Monthly Archives: March 2013

Sherrod Oral Argument Suggests DC Circuit Might Not Resolve Erie Issue

Unfortunately, I was not able to attend this morning’s oral argument in the Sherrod appeal.  The Legal Times’ summary is here.  The Washington Post summary is here.  And another summary is here.  Both the Legal Times and the Washington Post articles point out that there are a variety of other issues in Sherrod that could prevent us from getting a definitive answer on whether the statute can be used in federal court, including whether the motion was timely made, whether it applies to conduct that pre-dated the statute’s effective date, or whether it can be immediately appealed (I’ve discussed all three issues here).   …

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The Atlantic Responds to Defamation Suit With Anti-SLAPP Motion

The Atlantic Monthly Group and a correspondent have filed an anti-SLAPP/Rule12(b)(6) motion in DC federal court in response to a Complaint by George Boley.  The pro se Complaint, filed January 22, 2013, alleges that statements in a January 2010 article and February 2010 follow-up post on the Atlantic website defamed him by stating that he was a warlord in his native Liberia.  It seeks compensatory and punitive damages.  The defendants’ brief in support of their anti-SLAPP and Rule 12(b)(6) motions first chronicles Boley’s tenure as leader of the Liberian Peace Council, citing to and quoting from a U.S. State Department …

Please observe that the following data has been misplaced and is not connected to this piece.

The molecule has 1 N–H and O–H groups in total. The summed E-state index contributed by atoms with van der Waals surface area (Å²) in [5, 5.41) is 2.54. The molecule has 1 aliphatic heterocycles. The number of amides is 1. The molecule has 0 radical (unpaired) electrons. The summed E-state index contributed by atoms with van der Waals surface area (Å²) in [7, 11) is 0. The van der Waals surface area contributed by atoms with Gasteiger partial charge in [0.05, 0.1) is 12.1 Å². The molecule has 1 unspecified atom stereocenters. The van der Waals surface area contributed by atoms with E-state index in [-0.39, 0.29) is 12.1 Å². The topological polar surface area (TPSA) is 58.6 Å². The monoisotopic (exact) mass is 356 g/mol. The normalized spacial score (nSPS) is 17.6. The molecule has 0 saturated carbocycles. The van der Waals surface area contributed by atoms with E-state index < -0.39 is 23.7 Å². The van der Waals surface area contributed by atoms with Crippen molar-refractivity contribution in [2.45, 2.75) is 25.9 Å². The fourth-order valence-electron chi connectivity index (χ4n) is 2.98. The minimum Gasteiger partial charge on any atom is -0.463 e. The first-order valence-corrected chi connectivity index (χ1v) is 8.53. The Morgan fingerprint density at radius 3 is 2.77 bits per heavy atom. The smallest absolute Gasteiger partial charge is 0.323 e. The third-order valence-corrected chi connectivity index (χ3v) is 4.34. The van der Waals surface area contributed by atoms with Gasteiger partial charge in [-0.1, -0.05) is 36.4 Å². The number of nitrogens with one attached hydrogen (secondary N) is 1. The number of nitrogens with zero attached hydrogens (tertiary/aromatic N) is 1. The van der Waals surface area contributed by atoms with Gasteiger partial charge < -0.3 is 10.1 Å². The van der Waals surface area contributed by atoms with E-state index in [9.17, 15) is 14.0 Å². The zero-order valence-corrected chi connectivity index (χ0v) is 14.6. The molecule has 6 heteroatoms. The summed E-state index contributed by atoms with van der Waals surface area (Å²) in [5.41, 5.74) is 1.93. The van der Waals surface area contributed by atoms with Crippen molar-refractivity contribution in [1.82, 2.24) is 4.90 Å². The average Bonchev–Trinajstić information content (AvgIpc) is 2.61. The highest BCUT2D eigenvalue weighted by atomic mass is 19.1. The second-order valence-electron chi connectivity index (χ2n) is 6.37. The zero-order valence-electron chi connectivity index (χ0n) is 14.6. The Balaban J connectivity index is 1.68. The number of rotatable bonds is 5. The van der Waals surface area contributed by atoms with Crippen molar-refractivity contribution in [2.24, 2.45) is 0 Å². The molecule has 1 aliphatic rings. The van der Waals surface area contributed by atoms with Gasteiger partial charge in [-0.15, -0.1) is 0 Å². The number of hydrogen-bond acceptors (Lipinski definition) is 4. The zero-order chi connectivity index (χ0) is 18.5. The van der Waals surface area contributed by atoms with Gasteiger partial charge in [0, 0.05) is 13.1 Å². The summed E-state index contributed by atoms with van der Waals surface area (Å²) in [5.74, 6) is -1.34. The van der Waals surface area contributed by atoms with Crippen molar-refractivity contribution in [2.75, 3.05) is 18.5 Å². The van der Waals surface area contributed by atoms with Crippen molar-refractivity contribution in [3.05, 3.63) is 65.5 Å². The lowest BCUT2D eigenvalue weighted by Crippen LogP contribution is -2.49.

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Will Farah v. Esquire Appeal Resolve “Erie” Question?

While the Sherrod v. Breitbart appeal has attracted a lot of attention at the DC Circuit, there is another case that could resolve whether the DC anti-SLAPP statute applies in federal court: Farah v. Esquire.  There, the plaintiffs/appellants are appealing the district court’s decision granting the defendants’ anti-SLAPP and 12(b)(6) motions and dismissing their false light, defamation, and Lanham Act causes of action. As alleged in the Complaint, a May 2011 post on Esquire’s politics blog contained fictional statements by publisher Joseph Farah that he would destroy the first-run print of Jerome Corsi’s book, Where’s the Birth Certificate? The Case …

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